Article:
Once again, real life, mainly the eternal search (i.e., groveling) for grant money to keep my lab going, interferes with unreal life. Three grant applications due the same week will do that. Hopefully this will be the last time for a while, at least until unreal life might interfere with unreal life in a couple of weeks at TAM.
In the meantime, it occurs to me. With the recent reacquaintance of skeptical bloggers with the amazing antivaccine crankery that is Robert F. Kennedy, Jr. (specifically, when he decided to use Holocaust analogies for vaccines and autism), I thought it might be fun to go back in time and show you all how it all started.
Hard as it is to believe, it’s eight (!) years since RFK, Jr. first posted his ridiculous conspiracy-mongering piece on Salon.com. If you’re curious about how, after a few tentative dips of my big toe into the ocean of quackery that is the whole vaccine-autism link and its associated “autism biomed” quackery and plunged head first into the deep end of antivaccine quackery, join me in a trip down memory lane and enjoy a particularly tasty piece of classic (Not-So-) Respectful Insolence™ entitled:
Salon.com flushes its credibility down the toilet
After all, if you haven’t been reading at least eight years or somehow come across this geme before, it’s new to you!
I had been tempted to try to let this cup pass, but I couldn’t, not after Skeptico, PZ Myers, and several others e-mailed me about this article, seemingly expecting a response. I thought about just chilling out last night, enjoying Game 4 of the NBA Finals, and letting a response wait until next week, but the more I thought about it, the harder it was to wait. Thank heaven for laptops and wireless networking.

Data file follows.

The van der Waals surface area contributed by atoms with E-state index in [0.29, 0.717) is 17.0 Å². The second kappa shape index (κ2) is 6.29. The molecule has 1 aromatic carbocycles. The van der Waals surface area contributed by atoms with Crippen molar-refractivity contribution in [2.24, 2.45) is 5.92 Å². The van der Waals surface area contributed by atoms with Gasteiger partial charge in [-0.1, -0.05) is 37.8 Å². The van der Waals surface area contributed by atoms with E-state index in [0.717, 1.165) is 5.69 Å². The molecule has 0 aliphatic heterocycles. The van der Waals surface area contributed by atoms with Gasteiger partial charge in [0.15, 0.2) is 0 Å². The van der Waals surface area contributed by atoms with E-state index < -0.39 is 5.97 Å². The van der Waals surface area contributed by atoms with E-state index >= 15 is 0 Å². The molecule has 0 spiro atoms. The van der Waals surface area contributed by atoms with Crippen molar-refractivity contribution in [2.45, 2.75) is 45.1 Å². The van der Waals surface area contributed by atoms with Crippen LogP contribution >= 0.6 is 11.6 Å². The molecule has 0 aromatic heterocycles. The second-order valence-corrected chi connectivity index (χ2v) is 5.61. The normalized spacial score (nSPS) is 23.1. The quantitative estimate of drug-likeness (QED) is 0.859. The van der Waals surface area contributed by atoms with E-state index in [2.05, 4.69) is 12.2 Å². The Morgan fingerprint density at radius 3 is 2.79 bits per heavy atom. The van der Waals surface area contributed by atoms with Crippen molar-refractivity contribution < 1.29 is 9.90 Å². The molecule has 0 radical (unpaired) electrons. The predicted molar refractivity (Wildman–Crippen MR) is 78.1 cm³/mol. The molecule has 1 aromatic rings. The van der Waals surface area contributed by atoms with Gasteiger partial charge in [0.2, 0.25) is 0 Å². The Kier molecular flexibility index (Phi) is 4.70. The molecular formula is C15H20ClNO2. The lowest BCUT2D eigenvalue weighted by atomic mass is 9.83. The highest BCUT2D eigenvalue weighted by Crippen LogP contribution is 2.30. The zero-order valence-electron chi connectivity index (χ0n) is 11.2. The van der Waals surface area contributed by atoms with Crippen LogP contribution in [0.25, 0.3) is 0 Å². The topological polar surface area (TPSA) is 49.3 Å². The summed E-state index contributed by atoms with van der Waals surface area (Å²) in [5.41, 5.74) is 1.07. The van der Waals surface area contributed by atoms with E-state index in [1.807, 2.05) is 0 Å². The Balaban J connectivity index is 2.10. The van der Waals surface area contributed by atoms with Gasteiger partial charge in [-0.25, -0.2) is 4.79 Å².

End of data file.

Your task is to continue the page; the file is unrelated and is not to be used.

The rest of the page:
Believe it or not, I’ve been a fairly regular Salon.com reader for at least the three years. Despite its leftward tilt, I’ve generally enjoyed the writing and features. I’ve even linked to Salon.com articles and features on occasion. Now I’m going to have to reconsider my opinion of the site. Why? Salon.com has just plopped down on the web the biggest, steamingest, drippiest turd I’ve ever seen it publish, an article so mindnumbingly one-sided and uncritical that in my eyes it utterly destroys nearly all credibility Salon.com has had as a source of reliable news and comment. Honestly, the editors of Salon.com should hang their heads in shame for publishing this paranoid piece of fear-mongering and trumpeting it as “investigative reporting.”
The article to which I refer is, of course, Deadly Immunity (which was a “coinvestigation” by Salon.com and Rolling Stone–a magazine whose attempts at investigative journalism I haven’t taken seriously in years). It’s a one-sided account by Robert F. Kennedy, Jr. of the supposed link between thimerosal in vaccines and autism that is being promoted by antivaccine activists as an indictment of the government and pharmaceutical companies. For example, the Schaefer Autism Report e-mail list reports that ABC News has cancelled appearances by RFK Jr. on 20/20 and Good Morning America this week. The e-mail invokes the usual conspiracy-mongering, saying, “Our opinion is that they are more concerned about protecting their huge advertising revenues from the pharmaceutical industry than reporting news that could protect pregnant women, infants and children from mercury tainted vaccines.” Personally, I suspect it was because ABC News probably figured out that the article was a biased and shoddily researched piece of crap, but then that’s just my opinion and hope. Certainly, the newsletter does nothing to dispel my suspicion that this was nothing more than a propaganda piece: